Fall 2010 Lesson Three

Fall 2010 Lesson Three - RHIM3341D02 LESSONTHREE Lesson...

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RHIM 3341 D02  LESSON THREE  Lesson Assignment Unless otherwise instructed, all answers to assignment questions should be presented in short essay format (1-3 paragraphs maximum) using concise but complete sentences , correct spelling and grammar, and so on. Do NOT copy your answers from the textbook but write them in your own words. Part I (Each answer worth 10 points) 1. What is understood by the term catchment area , and w hy is it essential for the success of a restaurant to concentrate on a certain market? Catchment area is an area from which a majority of users of an attraction, facility, or service are drawn. 2. The menu is another very important part of a restaurant. Explain the following terms: table d’hote, accuracy in menu, and eq uipment capacity. Table d’hote is a full-course meal offering a limited number of choices and served at a fixed price in a restaurant or hotel. Accuracy in menu means that the menu must be accurate and truthful when describing items on the menu. For example, butter must be butter and fresh cream must be fresh cream. 3. Describ e the two main ways to price a menu. Price is a major factor in menu selection. 4. Briefly describe the two components of restaurant forecasting. Restaurants operate through formulating a budget projecting sales and costs for a year on a weekly and monthly basis. Restaurant forcasting consists of two main components, guest counts (covers) and average guest checks. Guest counts are the numbers of guests frequenting the restaurant over a given time period (could be a week, month, or year). To determine yearly guest count, year is divided into 13 periods (twelve 28 day, one 29 day), allowing to compare equal periods rather than unequal days in the months. Then accounting periods are broken down into four 7 day weeks. Average guest check is figured by dividing the total sales by the number of guests. The number for each day is multiplied by the amound of average food/beverage for each meal to find the total forcast sales. Four weekly forecasts combine to make one accounting period. Thirteen accounting periods make the annual total. 5. Why is the kitchen layout an important aspect of food production? Food production is not an easy task but with a kitchen layout that is set up according to the business projected for the restaurant and the menu design, production in the kitchen becomes more simple. Most full service restaurants have similar layouts for their kitchen (consisting of a back door area, walk-ins, the freezer, dry storage, prep line, salad bar, cooking line, expediter, dessert station, and service bar area), making things organized and therefore running quicker and more smoothly. The kitchen can also be set up according to what the customers order most often. If the guests eat a lot of chicken fried steak at the business, then there will be a large sized fryer to cope with the large demand. The layout of the kitchen is important because it allows the kitchen to run smoothly and get the food out to the customers in a more efficient and timely manner. 6.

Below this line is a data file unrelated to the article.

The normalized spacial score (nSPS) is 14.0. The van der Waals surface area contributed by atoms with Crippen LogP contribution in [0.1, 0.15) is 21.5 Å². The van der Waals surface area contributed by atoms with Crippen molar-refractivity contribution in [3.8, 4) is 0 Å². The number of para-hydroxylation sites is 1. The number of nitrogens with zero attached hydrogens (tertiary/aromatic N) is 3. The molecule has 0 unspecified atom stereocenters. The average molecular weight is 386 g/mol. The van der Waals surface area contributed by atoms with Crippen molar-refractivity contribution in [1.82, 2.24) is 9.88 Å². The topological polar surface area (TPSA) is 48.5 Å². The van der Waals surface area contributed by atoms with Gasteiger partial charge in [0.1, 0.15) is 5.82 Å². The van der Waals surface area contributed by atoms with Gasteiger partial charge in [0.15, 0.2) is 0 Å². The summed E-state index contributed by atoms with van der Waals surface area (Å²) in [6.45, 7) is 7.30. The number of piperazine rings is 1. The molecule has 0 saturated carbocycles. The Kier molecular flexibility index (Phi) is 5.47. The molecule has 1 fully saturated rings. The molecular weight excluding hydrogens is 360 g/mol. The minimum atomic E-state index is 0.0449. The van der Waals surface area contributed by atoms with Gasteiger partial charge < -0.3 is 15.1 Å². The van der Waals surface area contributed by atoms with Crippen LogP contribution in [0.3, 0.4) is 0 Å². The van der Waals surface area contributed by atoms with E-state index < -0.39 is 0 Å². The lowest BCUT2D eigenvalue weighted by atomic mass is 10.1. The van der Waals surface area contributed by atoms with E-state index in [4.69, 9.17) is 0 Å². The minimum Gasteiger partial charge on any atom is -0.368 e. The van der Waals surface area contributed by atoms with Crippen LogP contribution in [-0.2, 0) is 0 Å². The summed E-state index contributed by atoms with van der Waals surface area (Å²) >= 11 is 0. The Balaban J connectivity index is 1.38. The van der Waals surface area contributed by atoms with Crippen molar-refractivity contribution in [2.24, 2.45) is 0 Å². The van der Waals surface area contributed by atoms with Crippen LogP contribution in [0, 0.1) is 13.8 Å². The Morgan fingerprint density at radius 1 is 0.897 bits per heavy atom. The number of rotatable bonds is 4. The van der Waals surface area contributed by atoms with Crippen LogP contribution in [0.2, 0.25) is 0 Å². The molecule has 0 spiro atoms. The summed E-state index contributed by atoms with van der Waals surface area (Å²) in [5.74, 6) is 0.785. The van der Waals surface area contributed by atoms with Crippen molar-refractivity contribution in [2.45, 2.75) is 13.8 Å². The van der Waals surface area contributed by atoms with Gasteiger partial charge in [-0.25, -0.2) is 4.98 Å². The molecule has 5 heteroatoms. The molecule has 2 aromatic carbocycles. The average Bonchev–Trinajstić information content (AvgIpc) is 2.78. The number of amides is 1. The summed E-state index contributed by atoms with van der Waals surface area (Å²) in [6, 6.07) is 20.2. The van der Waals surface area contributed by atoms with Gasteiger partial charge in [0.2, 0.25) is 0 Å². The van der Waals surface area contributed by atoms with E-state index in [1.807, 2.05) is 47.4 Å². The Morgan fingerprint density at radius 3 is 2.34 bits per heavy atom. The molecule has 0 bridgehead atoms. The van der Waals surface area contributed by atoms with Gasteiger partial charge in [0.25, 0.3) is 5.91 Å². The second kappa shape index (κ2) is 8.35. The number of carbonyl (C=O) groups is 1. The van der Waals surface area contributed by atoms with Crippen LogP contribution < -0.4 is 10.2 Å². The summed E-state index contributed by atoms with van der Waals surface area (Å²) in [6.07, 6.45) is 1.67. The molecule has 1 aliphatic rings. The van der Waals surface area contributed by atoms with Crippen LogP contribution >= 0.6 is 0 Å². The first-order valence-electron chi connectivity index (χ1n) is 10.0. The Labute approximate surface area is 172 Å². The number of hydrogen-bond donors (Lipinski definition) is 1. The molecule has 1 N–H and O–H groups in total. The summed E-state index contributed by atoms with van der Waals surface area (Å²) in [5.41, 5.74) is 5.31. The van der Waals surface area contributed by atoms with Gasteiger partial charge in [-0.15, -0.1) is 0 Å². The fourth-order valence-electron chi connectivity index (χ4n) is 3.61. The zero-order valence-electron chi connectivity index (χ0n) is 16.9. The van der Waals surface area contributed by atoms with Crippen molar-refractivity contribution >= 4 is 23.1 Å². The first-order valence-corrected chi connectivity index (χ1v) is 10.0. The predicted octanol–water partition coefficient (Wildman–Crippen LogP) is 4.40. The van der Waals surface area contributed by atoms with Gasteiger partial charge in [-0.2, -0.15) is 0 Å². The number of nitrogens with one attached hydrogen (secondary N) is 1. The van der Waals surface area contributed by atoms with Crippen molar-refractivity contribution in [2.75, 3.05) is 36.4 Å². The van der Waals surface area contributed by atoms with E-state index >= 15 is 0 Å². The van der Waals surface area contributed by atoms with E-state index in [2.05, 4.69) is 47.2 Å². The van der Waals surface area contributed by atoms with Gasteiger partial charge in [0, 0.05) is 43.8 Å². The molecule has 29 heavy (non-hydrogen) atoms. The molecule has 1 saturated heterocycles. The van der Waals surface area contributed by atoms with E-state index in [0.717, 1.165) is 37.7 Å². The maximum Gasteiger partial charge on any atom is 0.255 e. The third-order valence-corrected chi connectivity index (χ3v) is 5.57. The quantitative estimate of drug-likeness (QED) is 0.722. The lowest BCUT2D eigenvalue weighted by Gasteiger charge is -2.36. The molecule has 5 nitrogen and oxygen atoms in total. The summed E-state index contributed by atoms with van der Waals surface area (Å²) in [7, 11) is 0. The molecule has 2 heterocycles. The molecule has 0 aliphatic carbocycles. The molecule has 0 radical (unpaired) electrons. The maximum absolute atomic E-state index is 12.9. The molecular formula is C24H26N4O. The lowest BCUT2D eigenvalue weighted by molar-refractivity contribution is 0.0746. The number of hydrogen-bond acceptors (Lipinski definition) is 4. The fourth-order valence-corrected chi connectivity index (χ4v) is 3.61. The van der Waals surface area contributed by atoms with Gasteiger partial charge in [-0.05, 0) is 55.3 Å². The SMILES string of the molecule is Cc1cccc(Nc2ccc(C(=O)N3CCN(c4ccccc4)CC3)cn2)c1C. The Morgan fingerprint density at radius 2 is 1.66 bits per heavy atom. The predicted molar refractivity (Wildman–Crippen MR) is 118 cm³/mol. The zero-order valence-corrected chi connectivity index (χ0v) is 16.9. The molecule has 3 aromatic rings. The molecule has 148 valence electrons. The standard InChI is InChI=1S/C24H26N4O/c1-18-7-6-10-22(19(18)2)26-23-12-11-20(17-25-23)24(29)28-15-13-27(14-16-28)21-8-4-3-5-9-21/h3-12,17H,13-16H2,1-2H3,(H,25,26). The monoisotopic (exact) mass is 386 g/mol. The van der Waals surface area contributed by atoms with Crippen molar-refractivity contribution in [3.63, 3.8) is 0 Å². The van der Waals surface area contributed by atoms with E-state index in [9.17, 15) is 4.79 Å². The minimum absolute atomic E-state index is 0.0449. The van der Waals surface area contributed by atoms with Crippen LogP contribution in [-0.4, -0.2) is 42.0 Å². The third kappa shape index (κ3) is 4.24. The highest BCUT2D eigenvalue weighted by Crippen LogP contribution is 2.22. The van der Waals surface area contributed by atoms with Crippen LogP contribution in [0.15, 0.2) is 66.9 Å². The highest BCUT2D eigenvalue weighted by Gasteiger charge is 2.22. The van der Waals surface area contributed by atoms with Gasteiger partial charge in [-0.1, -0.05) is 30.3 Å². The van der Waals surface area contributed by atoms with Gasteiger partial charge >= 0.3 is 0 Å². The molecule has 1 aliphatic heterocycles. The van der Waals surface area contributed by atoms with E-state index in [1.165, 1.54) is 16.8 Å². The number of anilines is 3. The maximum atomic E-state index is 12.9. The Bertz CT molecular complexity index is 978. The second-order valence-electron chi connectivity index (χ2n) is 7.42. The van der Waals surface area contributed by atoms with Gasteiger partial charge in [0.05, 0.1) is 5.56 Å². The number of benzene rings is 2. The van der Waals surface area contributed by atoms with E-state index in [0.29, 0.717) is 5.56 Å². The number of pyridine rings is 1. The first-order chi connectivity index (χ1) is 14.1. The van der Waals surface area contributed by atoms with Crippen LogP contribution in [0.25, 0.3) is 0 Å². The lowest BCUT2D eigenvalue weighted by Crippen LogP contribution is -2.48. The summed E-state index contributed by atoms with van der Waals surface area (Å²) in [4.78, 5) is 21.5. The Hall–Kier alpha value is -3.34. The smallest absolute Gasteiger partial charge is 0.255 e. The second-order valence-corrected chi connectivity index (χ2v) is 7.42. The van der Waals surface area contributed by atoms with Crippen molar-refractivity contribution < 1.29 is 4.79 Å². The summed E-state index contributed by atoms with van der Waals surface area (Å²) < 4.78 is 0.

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This note was uploaded on 10/26/2010 for the course ANSC 1401 taught by Professor Jackson during the Fall '09 term at Texas Tech.

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Fall 2010 Lesson Three - RHIM3341D02 LESSONTHREE Lesson...

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